President Joe Biden signed the debt ceiling bill into law on Saturday a week after reaching a deal with House Speaker Kevin McCarthy, R-Calif.

“No one got everything they wanted, but the American people got what they needed. We averted an economic crisis, an economic collapse. We’re cutting spending and bringing the deficits down at the same time,” Biden said at the White House on Friday. “We’re protecting important priorities, from Social Security, to Medicare, to Medicaid, to veterans, to our transformational investments in infrastructure and clean energy.”

“I want to commend Senator — Speaker McCarthy. You know, he and I, we — and our teams — we were able to get along and get things done. We were straightforward with one another, completely honest with one another, and respectful with one another. Both sides operated in good faith. Both sides kept their word,” Biden said.

The president added:

And I also want to commend other congressional leaders: House Minority Leader Jeffries, Senate Majority Leader Schumer, Senate Minority Leader McConnell. They acted responsibly and put the good of the country ahead of politics.

The final vote in both chambers was overwhelming, far more bar- — bipartisan than anyone thought was possible.

“Though conservatives can look to the [National Environmental Policy Act] permitting reforms as a pro-growth silver lining, this bill largely locks in the woke federal agenda,” Richard Stern, director of The Heritage Foundation’s Hermann Center for the Federal Budget, told The Daily Signal in a written statement. (The Daily Signal is Heritage’s multimedia news organization.)

“This bill gives Biden a blank check until after the election while only giving a promise on meager spending cuts. With the slush funds in and outside of the bill, and the side deals between the White House and Congressional leaders, this will likely result in an increase in federal spending,” Stern said. “Only in D.C. can an increase in spending be classified as a cut. This is how we got to into the fiscal disaster we’re in now.”

The Senate voted Thursday evening to pass the debt ceiling bill, 63-36. Sen. Bill Hagerty, R-Tenn., did not vote. The Senate also voted on 11 amendments on Thursday night, none of which passed. 

Some of the 31 Republican senators who voted against the legislation include Sens. Marsha Blackburn of Tennessee, Tom Cotton of Arkansas, Ted Cruz of Texas, Josh Hawley of Missouri, J.D. Vance of Ohio, Mike Lee of Utah, and Katie Britt of Alabama.

Democratic Sens. Elizabeth Warren and Edward Markey of Massachusetts, John Fetterman of Pennsylvania, and Jeff Merkley of Oregon voted against the legislation. Sen. Bernie Sanders, I-Vt., also voted no.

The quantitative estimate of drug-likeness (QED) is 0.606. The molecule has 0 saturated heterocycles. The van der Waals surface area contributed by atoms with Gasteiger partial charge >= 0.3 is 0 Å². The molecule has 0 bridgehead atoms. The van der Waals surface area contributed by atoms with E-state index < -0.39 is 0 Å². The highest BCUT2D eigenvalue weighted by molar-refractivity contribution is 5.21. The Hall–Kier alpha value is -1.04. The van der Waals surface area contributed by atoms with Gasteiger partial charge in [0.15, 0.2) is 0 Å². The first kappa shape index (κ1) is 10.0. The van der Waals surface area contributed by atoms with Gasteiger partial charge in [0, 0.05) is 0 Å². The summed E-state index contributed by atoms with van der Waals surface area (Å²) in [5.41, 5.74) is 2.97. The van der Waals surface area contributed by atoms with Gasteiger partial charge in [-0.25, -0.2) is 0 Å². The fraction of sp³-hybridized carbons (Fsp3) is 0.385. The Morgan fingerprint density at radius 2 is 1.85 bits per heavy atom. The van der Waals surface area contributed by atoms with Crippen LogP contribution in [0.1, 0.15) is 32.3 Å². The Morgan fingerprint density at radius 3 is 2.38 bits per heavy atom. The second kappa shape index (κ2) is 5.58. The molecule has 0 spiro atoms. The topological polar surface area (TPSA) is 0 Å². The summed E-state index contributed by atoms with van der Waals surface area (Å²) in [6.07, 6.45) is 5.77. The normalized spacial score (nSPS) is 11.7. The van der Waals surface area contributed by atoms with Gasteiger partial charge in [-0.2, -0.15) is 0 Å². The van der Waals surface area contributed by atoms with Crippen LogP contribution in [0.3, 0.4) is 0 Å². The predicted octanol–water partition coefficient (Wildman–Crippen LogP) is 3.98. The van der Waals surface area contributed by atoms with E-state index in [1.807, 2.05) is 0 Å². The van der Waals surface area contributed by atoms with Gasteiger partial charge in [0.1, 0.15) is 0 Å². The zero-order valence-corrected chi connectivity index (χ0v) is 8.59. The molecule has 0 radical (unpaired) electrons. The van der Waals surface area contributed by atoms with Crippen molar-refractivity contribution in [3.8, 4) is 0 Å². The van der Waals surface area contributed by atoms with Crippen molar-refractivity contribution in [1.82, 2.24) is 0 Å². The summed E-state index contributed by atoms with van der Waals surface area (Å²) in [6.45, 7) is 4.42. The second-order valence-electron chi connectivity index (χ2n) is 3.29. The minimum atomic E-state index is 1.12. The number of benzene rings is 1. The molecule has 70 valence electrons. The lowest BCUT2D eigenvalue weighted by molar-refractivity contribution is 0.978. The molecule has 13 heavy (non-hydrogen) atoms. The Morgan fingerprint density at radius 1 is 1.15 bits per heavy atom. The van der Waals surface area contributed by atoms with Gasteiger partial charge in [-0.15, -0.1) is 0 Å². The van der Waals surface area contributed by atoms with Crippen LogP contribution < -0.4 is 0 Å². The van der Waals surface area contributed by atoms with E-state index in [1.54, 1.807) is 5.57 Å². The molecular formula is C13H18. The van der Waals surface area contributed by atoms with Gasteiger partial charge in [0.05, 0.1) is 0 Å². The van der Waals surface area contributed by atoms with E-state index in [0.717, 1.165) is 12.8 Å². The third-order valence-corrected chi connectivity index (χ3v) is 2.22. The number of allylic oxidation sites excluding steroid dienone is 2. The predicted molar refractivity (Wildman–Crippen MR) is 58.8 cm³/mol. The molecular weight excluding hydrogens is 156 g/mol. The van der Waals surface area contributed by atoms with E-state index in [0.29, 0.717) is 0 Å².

“I was obligated by my commitment to our planet and to the everyday families across the Commonwealth and nation struggling to make ends meet to vote against the debt limit deal,” Markey said in a statement after the vote. “This package will fast-track dirty fossil fuel projects at the expense of environmental justice and local communities, and will give Big Oil and Big Gas a Get Out of Jail Free card.”

Markey was criticizing reforms to the National Environmental Policy Act, which regulates energy projects.

The House voted on Wednesday evening to pass the debt ceiling bill, 314-117, with some of the House’s most conservative Republicans opposing it as not going far enough to establish fiscal discipline.

A total of 149 Republicans and 165 Democrats voted for the legislation, while 71 Republicans and 46 Democrats voted against it. Another four House members didn’t vote.

Among the 71 Republicans who voted against the legislation were Reps. Chip Roy of Texas, Nancy Mace of South Carolina, Anna Paulina Luna of Florida, Kevin Hern of Oklahoma, Bob Good of Virginia, Eli Crane of Arizona, and Andrew Clyde of Georgia.

The 99-page bill, called the Fiscal Responsibility Act of 2023, would rescind roughly $30 billion of unspent COVID-19 relief funds; completely fund veterans’ medical care as proposed in the president’s budget for fiscal year 2024, and end the COVID-19-era pause in repaying student loans in late August, The Associated Press reported.

The bill emerging from the Biden-McCarthy deal also aims to keep nondefense spending “relatively flat” in fiscal year 2024; increase non-defense spending by 1% in fiscal year 2025; and accelerate completion of a natural gas pipeline in West Virginia called the Mountain Valley Pipeline, CNN reported


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